Lawrence Berkeley National Laboratory
Environmental and agricultural applications of GPR
- Author(s): Hubbard, Susan
- Chen, Jinsong
- Williams, Ken
- Peterson, John
- Rubin, Yoram
- et al.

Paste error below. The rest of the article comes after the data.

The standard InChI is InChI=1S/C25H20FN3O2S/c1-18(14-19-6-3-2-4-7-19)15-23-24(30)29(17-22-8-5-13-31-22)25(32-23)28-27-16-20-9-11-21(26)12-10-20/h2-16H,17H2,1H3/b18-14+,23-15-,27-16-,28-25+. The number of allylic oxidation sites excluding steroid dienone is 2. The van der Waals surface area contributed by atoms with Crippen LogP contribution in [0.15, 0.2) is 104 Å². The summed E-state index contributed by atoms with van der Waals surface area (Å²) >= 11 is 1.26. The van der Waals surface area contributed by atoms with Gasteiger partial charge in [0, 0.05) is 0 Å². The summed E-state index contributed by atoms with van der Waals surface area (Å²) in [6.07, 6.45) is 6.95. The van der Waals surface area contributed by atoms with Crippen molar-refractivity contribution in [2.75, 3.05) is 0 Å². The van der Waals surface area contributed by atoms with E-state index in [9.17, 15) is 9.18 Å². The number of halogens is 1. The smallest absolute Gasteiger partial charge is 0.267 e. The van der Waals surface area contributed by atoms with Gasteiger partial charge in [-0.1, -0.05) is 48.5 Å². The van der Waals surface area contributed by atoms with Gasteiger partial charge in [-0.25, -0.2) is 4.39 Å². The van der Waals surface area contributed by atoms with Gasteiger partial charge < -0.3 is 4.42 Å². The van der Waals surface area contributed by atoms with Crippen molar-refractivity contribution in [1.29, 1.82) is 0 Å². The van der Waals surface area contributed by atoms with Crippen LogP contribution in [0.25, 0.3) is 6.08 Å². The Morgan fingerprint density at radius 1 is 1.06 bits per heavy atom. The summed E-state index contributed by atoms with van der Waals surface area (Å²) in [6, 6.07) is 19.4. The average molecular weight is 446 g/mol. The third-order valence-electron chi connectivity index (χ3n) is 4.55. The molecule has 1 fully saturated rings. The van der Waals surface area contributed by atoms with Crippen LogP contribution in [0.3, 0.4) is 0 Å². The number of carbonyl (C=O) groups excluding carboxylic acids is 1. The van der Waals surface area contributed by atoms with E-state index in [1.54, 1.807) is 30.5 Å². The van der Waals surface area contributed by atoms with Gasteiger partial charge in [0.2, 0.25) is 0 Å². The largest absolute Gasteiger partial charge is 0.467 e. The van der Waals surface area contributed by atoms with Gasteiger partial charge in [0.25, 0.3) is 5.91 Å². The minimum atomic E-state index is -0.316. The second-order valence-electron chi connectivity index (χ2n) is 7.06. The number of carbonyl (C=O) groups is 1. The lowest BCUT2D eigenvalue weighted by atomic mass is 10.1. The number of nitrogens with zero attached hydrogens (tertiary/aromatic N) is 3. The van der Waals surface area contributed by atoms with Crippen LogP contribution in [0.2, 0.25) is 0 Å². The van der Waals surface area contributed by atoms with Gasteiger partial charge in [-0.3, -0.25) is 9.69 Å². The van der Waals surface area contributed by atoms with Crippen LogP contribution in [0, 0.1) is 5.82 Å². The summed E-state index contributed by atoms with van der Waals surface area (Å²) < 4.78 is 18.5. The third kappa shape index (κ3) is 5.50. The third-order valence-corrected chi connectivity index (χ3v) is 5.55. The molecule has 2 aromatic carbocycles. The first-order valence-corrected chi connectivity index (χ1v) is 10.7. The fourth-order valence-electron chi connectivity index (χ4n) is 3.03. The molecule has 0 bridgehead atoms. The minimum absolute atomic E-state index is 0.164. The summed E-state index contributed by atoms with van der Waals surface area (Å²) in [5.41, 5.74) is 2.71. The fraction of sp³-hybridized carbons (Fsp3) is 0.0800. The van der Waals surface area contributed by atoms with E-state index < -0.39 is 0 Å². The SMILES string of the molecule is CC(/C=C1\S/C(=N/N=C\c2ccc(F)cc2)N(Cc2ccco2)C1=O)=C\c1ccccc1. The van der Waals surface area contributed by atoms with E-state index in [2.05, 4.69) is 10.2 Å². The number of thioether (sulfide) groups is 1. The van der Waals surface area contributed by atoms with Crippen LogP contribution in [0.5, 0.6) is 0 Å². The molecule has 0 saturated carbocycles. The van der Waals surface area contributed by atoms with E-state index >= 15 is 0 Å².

It is widely recognized that natural heterogeneity and the large spatial variability of hydraulic parameters control the spread of contaminants and water in the subsurface. Similarly, hydrological and biogeochemical processes are variable over a wide range of spatial scales. The inadequacy of conventional (wellbore) approaches for characterizing or monitoring the parameters and processes at over large enough areas yet with high enough resolution hinders our ability to optimally manage our natural water resources. GPR methods hold promise for improved and minimally invasive characterization and monitoring of the subsurface. This paper will review several case studies where we have successfully used GPR for a variety of environmental and precision agricultural investigations.